Main takeaway: Microsoft are working hard to capitalise on their head-start in the AI search race. Watching the types of disruptive integrations they craft, in order to challenge Google’s dominance, will be very interesting. Keep a close eye on Microsoft.

Google Overhauls their Canonicalization Documentation

Posted February 3rd on Search Engine Roundtable

In such revolutionary times, it’s easy to get swept up in all the AI excitement. Although these new technologies are fascinating and inspiring, for much of the search landscape it’s business as usual. Coming down from the heady highs of AI-musings, Google have overhauled their documentation for canonicalisation / canonical tags.

You can see Google’s old page for this documentation here (Wayback Machine). There are now three separate pages covering this topic:

Going back to the early and mid-2010s, it was very common for Google to simply spit out documentation with no further advice or clarification. Back then, Google was obsessed with implementation and laying down the codex-of-code for the web.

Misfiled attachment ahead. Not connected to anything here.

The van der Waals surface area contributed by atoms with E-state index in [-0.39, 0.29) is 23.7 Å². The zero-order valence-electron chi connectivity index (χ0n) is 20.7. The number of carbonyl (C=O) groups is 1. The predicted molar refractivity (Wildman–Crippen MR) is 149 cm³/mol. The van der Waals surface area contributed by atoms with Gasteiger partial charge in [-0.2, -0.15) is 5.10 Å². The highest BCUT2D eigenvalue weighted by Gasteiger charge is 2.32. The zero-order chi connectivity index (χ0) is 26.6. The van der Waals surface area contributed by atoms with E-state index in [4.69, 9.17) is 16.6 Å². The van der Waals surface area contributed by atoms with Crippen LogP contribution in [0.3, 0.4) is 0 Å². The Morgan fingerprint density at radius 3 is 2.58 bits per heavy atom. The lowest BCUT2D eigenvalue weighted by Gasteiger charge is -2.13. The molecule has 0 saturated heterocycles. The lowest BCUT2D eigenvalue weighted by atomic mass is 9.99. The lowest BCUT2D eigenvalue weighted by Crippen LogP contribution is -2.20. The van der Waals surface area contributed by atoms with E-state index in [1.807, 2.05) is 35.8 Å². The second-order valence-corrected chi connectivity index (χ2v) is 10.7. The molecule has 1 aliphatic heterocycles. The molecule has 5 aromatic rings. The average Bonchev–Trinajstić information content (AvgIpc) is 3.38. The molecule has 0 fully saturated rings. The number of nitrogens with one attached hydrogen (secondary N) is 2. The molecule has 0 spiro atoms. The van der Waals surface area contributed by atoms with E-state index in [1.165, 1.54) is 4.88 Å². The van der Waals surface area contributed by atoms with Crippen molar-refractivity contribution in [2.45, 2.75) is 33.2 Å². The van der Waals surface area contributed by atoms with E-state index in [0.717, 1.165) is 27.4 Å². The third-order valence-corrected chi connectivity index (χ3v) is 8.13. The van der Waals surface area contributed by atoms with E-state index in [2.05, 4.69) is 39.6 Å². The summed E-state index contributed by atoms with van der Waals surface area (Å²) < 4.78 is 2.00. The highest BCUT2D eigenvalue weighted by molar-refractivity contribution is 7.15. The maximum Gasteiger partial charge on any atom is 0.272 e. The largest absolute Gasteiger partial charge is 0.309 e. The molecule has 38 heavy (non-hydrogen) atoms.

Nowadays, Google is more willing to give some hints and snippets of advice. Google continue to update their documentation in this regard. In this example, creating a section to help users “Fix canonicalization issues” is a welcome change of pace.

Main takeaway: Over time, Google is connecting more with those in SEO seats and roles. Google give more advice on practice and deployment, above and beyond their usual implementation and coding guidance.

Here at Anicca, we stay up-to-date on all SEO, search and algorithmic developments and apply them to our clients’ campaigns. You can check out our SEO services here. Impressed with our knowledge and coverage of search? Give us a call on 0116 254 7224.